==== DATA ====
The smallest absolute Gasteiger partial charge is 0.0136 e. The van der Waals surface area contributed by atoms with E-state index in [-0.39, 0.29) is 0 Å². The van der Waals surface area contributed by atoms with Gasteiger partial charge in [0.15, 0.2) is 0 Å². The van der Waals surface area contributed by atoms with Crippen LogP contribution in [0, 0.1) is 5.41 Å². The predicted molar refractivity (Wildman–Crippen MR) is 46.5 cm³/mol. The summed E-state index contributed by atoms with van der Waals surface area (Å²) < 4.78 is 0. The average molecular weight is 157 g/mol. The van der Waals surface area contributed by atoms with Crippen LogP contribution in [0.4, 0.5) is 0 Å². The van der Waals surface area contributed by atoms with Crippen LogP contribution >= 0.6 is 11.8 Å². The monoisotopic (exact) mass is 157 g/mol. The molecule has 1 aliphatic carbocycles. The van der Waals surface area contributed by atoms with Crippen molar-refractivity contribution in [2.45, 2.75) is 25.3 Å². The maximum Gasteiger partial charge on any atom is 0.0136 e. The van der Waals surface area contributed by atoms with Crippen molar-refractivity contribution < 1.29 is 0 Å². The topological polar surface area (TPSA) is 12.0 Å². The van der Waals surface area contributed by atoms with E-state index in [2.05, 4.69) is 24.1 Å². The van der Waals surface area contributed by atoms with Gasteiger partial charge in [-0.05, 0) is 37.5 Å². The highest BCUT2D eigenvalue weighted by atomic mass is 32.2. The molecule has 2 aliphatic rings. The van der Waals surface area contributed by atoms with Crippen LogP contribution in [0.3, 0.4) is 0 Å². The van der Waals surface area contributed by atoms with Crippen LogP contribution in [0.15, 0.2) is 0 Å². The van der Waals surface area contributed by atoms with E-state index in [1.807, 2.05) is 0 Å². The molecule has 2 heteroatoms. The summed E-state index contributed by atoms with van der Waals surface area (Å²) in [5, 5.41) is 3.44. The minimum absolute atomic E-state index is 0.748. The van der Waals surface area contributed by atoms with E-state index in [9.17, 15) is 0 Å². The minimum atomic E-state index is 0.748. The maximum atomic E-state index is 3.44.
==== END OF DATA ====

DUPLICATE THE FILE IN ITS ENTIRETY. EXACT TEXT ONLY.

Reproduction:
The smallest absolute Gasteiger partial charge is 0.0136 e. The van der Waals surface area contributed by atoms with E-state index in [-0.39, 0.29) is 0 Å². The van der Waals surface area contributed by atoms with Gasteiger partial charge in [0.15, 0.2) is 0 Å². The van der Waals surface area contributed by atoms with Crippen LogP contribution in [0, 0.1) is 5.41 Å². The predicted molar refractivity (Wildman–Crippen MR) is 46.5 cm³/mol. The summed E-state index contributed by atoms with van der Waals surface area (Å²) < 4.78 is 0. The average molecular weight is 157 g/mol. The van der Waals surface area contributed by atoms with Crippen LogP contribution in [0.4, 0.5) is 0 Å². The van der Waals surface area contributed by atoms with Crippen LogP contribution >= 0.6 is 11.8 Å². The monoisotopic (exact) mass is 157 g/mol. The molecule has 1 aliphatic carbocycles. The van der Waals surface area contributed by atoms with Crippen molar-refractivity contribution in [2.45, 2.75) is 25.3 Å². The maximum Gasteiger partial charge on any atom is 0.0136 e. The van der Waals surface area contributed by atoms with Crippen molar-refractivity contribution < 1.29 is 0 Å². The topological polar surface area (TPSA) is 12.0 Å². The van der Waals surface area contributed by atoms with E-state index in [2.05, 4.69) is 24.1 Å². The van der Waals surface area contributed by atoms with Gasteiger partial charge in [-0.05, 0) is 37.5 Å². The highest BCUT2D eigenvalue weighted by atomic mass is 32.2. The molecule has 2 aliphatic rings. The van der Waals surface area contributed by atoms with Crippen LogP contribution in [0.3, 0.4) is 0 Å². The van der Waals surface area contributed by atoms with Crippen LogP contribution in [0.15, 0.2) is 0 Å². The van der Waals surface area contributed by atoms with E-state index in [1.807, 2.05) is 0 Å². The molecule has 2 heteroatoms. The summed E-state index contributed by atoms with van der Waals surface area (Å²) in [5, 5.41) is 3.44. The minimum absolute atomic E-state index is 0.748. The van der Waals surface area contributed by atoms with E-state index in [9.17, 15) is 0 Å². The minimum atomic E-state index is 0.748. The maximum atomic E-state index is 3.44.